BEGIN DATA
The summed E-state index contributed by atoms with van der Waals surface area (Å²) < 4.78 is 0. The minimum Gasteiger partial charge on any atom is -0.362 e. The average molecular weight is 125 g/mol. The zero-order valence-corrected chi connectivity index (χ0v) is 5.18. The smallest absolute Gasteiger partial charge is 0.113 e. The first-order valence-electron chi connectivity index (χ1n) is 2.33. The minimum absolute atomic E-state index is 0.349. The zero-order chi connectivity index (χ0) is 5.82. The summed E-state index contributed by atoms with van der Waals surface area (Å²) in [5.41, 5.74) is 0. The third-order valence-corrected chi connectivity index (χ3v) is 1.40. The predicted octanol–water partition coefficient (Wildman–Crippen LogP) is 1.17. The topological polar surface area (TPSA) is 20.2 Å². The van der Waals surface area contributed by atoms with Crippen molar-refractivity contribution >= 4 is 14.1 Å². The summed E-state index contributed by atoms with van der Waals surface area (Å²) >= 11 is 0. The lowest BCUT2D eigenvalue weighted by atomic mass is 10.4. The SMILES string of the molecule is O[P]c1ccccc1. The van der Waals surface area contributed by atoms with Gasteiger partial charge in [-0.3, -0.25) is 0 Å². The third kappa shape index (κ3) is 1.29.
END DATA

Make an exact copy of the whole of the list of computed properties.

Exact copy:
The summed E-state index contributed by atoms with van der Waals surface area (Å²) < 4.78 is 0. The minimum Gasteiger partial charge on any atom is -0.362 e. The average molecular weight is 125 g/mol. The zero-order valence-corrected chi connectivity index (χ0v) is 5.18. The smallest absolute Gasteiger partial charge is 0.113 e. The first-order valence-electron chi connectivity index (χ1n) is 2.33. The minimum absolute atomic E-state index is 0.349. The zero-order chi connectivity index (χ0) is 5.82. The summed E-state index contributed by atoms with van der Waals surface area (Å²) in [5.41, 5.74) is 0. The third-order valence-corrected chi connectivity index (χ3v) is 1.40. The predicted octanol–water partition coefficient (Wildman–Crippen LogP) is 1.17. The topological polar surface area (TPSA) is 20.2 Å². The van der Waals surface area contributed by atoms with Crippen molar-refractivity contribution >= 4 is 14.1 Å². The summed E-state index contributed by atoms with van der Waals surface area (Å²) >= 11 is 0. The lowest BCUT2D eigenvalue weighted by atomic mass is 10.4. The SMILES string of the molecule is O[P]c1ccccc1. The van der Waals surface area contributed by atoms with Gasteiger partial charge in [-0.3, -0.25) is 0 Å². The third kappa shape index (κ3) is 1.29.